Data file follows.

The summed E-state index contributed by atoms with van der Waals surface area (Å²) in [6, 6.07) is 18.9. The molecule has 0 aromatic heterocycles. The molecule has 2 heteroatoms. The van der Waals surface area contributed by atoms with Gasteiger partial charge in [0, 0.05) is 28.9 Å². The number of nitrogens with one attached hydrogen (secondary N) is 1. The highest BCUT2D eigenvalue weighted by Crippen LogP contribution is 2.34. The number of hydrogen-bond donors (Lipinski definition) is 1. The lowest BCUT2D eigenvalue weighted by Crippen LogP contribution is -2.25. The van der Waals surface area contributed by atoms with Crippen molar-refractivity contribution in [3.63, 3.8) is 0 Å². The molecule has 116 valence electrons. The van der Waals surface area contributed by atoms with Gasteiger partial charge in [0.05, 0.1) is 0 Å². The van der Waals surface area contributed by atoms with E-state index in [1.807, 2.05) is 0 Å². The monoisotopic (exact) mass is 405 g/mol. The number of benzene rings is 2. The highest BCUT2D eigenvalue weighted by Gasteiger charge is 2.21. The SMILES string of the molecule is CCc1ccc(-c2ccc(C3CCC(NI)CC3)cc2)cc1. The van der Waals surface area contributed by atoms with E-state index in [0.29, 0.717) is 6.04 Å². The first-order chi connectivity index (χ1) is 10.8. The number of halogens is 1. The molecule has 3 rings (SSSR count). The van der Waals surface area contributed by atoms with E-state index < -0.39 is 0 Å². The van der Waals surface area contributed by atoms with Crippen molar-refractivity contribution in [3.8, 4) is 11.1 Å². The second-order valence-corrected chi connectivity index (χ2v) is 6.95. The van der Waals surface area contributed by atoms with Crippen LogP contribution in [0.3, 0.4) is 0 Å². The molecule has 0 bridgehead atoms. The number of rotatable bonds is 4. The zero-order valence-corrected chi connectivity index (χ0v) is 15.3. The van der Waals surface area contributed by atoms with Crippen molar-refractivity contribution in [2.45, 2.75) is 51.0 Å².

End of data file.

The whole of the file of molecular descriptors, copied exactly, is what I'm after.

The summed E-state index contributed by atoms with van der Waals surface area (Å²) in [6, 6.07) is 18.9. The molecule has 0 aromatic heterocycles. The molecule has 2 heteroatoms. The van der Waals surface area contributed by atoms with Gasteiger partial charge in [0, 0.05) is 28.9 Å². The number of nitrogens with one attached hydrogen (secondary N) is 1. The highest BCUT2D eigenvalue weighted by Crippen LogP contribution is 2.34. The number of hydrogen-bond donors (Lipinski definition) is 1. The lowest BCUT2D eigenvalue weighted by Crippen LogP contribution is -2.25. The van der Waals surface area contributed by atoms with Crippen molar-refractivity contribution in [3.63, 3.8) is 0 Å². The molecule has 116 valence electrons. The van der Waals surface area contributed by atoms with Gasteiger partial charge in [0.05, 0.1) is 0 Å². The van der Waals surface area contributed by atoms with E-state index in [1.807, 2.05) is 0 Å². The monoisotopic (exact) mass is 405 g/mol. The number of benzene rings is 2. The highest BCUT2D eigenvalue weighted by Gasteiger charge is 2.21. The SMILES string of the molecule is CCc1ccc(-c2ccc(C3CCC(NI)CC3)cc2)cc1. The van der Waals surface area contributed by atoms with E-state index in [0.29, 0.717) is 6.04 Å². The first-order chi connectivity index (χ1) is 10.8. The number of halogens is 1. The molecule has 3 rings (SSSR count). The van der Waals surface area contributed by atoms with E-state index < -0.39 is 0 Å². The van der Waals surface area contributed by atoms with Crippen molar-refractivity contribution in [3.8, 4) is 11.1 Å². The second-order valence-corrected chi connectivity index (χ2v) is 6.95. The van der Waals surface area contributed by atoms with Crippen LogP contribution in [0.3, 0.4) is 0 Å². The molecule has 0 bridgehead atoms. The number of rotatable bonds is 4. The zero-order valence-corrected chi connectivity index (χ0v) is 15.3. The van der Waals surface area contributed by atoms with Crippen molar-refractivity contribution in [2.45, 2.75) is 51.0 Å².